The average cost of remediating a ransomware attack more than doubled in the last 12 months, according to Sophos.
“Remediation costs, including business downtime, lost orders, operational costs, and more, grew from an average of $761,106 in 2020 to $1.85 million in 2021,” Sophos found. “This means that the average cost of recovering from a ransomware attack is now 10 times the size of the ransom payment, on average.”
The steep costs associated with ransomware require us to understand what ransomware is and how an attack could affect your organization.
Ransomware is malicious software (malware) that encrypts your data and may even threaten to publish it until you pay a ransom. More often than not, the attacker is the only person who knows the key to decrypt your data.
You may be infected with malware if an email tricks you into opening a link or clicking on an attachment that launches the ransomware.
Everyone is a target for ransomware.
Small- and medium-sized businesses, in particular, are a target. The frequency of successful breaches for SMBs increases every day.
Without an incident response plan and protected data backup methods in place, SMBs risk losing thousands of dollars in ransom payments, plus incident response costs associated with restoring data and cleaning up breaches.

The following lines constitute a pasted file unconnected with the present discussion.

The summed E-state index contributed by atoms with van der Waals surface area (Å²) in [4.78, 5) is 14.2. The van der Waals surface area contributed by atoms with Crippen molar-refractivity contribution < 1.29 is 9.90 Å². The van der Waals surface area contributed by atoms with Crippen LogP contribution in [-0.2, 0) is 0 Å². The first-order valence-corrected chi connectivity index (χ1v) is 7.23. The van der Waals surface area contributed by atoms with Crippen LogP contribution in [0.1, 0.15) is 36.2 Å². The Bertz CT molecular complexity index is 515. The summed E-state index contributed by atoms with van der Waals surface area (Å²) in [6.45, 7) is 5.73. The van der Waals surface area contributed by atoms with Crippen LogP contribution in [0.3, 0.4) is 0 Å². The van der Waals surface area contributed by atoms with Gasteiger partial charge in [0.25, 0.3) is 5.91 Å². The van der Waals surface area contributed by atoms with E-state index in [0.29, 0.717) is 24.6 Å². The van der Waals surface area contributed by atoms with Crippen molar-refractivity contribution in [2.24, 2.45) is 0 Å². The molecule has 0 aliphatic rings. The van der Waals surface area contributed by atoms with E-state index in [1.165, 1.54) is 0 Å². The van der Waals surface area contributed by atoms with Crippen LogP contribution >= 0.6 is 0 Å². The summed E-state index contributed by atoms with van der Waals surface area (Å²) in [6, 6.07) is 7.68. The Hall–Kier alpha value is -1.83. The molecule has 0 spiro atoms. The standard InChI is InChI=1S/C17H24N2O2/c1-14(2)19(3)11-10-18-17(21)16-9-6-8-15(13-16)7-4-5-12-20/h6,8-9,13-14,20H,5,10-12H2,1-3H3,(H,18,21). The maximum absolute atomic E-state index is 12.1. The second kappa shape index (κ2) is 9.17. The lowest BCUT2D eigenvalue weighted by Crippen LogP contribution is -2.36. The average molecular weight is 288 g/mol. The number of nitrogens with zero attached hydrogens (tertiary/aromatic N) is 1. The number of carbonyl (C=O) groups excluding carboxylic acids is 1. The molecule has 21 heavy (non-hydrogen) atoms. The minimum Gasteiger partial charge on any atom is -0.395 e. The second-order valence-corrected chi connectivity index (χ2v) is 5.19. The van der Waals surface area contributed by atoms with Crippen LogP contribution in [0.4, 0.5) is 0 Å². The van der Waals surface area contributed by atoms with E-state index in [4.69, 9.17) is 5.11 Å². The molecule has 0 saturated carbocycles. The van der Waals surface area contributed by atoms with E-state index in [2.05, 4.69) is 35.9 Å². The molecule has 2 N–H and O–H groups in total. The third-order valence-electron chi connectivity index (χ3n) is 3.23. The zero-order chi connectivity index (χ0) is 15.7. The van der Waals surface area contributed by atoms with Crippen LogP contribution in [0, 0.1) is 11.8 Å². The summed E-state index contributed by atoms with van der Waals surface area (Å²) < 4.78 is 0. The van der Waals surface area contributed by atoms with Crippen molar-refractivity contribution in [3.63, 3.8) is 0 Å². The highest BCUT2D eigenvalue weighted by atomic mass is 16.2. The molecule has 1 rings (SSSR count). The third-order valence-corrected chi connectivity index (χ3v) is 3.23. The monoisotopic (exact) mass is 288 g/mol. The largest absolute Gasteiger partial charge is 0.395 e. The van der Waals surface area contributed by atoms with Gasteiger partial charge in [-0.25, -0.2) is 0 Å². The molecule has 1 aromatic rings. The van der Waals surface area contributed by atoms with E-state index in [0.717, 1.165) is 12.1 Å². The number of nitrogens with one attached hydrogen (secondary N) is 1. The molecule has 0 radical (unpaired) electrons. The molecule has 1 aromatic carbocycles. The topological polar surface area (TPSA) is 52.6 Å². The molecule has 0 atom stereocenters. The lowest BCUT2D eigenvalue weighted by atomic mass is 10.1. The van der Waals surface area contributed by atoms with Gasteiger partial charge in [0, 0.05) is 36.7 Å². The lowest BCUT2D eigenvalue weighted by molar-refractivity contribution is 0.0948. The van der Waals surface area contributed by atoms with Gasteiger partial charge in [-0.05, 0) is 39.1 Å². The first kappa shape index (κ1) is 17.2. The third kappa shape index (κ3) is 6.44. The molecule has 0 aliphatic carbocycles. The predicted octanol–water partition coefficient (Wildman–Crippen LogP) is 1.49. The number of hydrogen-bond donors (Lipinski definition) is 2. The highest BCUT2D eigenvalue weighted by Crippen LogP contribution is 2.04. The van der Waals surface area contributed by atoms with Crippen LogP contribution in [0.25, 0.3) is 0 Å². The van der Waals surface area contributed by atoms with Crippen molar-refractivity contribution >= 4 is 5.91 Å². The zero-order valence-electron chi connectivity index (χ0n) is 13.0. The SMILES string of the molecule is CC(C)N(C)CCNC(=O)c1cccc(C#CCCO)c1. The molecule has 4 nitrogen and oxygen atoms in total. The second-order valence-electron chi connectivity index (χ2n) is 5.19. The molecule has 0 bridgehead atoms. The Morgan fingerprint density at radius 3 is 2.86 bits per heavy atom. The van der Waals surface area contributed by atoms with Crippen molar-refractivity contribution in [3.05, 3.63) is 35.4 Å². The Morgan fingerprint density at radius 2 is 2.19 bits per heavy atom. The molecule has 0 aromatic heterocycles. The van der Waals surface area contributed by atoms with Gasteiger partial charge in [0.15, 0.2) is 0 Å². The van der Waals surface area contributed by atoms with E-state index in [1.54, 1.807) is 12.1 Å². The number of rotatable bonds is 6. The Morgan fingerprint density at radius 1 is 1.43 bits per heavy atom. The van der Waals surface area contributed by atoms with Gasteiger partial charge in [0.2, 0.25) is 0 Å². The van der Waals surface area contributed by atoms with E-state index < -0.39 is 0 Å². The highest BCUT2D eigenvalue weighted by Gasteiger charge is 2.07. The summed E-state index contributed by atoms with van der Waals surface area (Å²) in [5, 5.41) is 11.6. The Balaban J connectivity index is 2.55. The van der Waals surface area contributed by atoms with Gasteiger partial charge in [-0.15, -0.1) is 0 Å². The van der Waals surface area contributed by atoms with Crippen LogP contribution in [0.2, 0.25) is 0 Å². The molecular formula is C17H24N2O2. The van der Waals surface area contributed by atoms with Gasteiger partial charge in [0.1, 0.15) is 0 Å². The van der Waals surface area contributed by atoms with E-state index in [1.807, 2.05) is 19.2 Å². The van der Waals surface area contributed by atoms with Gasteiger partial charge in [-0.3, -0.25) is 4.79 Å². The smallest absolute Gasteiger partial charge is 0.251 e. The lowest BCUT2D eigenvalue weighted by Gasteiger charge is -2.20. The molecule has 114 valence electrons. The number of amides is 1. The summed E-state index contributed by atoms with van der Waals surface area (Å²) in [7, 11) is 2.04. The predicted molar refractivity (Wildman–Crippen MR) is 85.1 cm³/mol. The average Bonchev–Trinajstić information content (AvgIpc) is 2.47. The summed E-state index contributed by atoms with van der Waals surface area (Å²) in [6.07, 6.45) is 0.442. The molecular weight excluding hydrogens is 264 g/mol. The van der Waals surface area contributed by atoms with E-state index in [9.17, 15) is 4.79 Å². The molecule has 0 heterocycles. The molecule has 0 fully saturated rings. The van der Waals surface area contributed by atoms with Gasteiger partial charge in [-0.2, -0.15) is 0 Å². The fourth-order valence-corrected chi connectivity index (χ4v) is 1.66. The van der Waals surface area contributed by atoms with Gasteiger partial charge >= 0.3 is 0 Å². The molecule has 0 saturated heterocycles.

In fact, the cost of the fallout often costs much more than the actual ransom.
According to the Sophos report mentioned earlier, the average ransom paid in 2021 was $170,404, which balloons to $1.85 million in total remediation costs. Further, only 8% of organizations who paid the ransom retrieved all of their stolen data.
For medical practices and other regulated organizations, a ransomware attack may be classified as a "reportable breach," impacting the reputation of the organization, and costing additional money in fines and penalties.
Ransomware attackers often demand payment in the form of cryptocurrency such as bitcoin. This helps to make the transaction, and the assailant, untraceable.
However, there is never a guarantee that the attackers will relinquish the locked systems and stolen data back to you even if you pay them. That’s why law enforcement agencies worldwide advise against paying and rewarding ransomware attackers unless it’s a last resort.
The threat from ransomware can be mitigated with some basic security controls in place so that companies can avoid paying the hefty ransom.
By implementing these basic security practices, your organization should be in a good position to deflect ransomware attacks.
If you’re interested in learning more about your data’s security posture, please download our data security checklist!
Or, consider taking a look at how Integrity's managed security services protect organizations against ransomware.